Reflect and repeat. Some of the most comforting conversations I had where when my friends or family mirrored back my feelings. "I'm so disappointed," I'd say. "It is disappointing." They'd repeat. It was so deeply validating and made me feel so, so safe to feel the things I was feeling and not worry that they might not be the correct or expected feelings.

Again, thank you to each and every person who commented, DM'd, messaged, emailed, texted, wrote or spoke with and to me. Although it was a terribly challenging time, I was deeply touched and moved by the kindness that was showed me.

And now for some pictures we took on the beach in San Fransisco just before New Years. I had expected to be pregnant at Christmas twice over, so looking at these photos is slightly bittersweet. I might have been taking maternity photos at this time as I looked forward to a Valentine's Day due date, or maybe I'd be making a big public announcement about our June baby. But no. Instead, it's me, the dog, and an empty belly in a rainbow sweater... for now.

Outfit Details
Sunglasses: Kate Spade
Sweater: Gap
Jeans: Old Navy {these are life-changing!!}
Boots: Jack Rogers


PS, please let me know if it felt weird to mix a fashion post with a serious post about loss. It's hard for me to simply write about outfits, and it also feels strange to write such a somber post without the levity of the areas I feel passionate about, while including some fun photos. I may not have struck the right balance here, and I'm open to hearing that. Thanks, as always, for reading.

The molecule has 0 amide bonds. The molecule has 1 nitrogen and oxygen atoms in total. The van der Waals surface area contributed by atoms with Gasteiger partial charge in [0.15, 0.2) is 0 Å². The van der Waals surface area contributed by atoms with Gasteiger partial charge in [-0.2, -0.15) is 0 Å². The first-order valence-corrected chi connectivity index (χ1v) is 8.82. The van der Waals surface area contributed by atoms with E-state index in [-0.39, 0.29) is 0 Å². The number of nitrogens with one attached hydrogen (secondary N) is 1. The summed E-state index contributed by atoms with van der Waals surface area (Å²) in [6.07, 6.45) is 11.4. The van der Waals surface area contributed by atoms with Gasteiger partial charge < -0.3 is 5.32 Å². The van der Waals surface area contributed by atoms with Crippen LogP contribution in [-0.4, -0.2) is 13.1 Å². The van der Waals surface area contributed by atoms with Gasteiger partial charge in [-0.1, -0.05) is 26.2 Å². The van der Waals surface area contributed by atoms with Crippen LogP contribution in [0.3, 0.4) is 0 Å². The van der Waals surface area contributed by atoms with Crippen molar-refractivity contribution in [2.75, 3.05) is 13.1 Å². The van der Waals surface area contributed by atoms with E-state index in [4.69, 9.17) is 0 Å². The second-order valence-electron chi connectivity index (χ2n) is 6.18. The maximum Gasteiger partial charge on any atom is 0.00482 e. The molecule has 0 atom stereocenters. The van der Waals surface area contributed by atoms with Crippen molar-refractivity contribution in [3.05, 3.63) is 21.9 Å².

1. Hey Annika- Sharayah here. I loved your article. I've been through a miscarriage as you know, and everything you said is spot on. I had a miscarriage 4 months before I got pregnant with my youngest daughter Harper. The reason I had a miscarriage was due to low porogesterone levels. When I got pregnant with Harper, the minute I called my OB they put me on progesterone suppositories the whole first trimester. If it weren't for those, she wouldn't be here today. Wondering if maybe you've had those levels looked at and are taking anything for that? That may or may not be your situation but I thought I would let you know just in case. Love you girly.

  2. Hey Sharayah! Thanks so much for sharing that. I'm sorry about your loss. That's so hard.

    I had my levels checked during my second pregnancy and they were low, so I was put on oral progesterone supplements. They didn't help. Actually, they helped for a little while, long enough to get a heartbeat, but I lost the baby shortly after that.

    In my case it seems like low pro is more of symptom of a miscarriage, not the cause of it. We are still looking around to find what caused it. I might not ever get an answer. Or it might be as simple as "bad luck."

    Again, thank you so much for sharing. It's helpful to know I'm not alone and to hear success stories! XOXO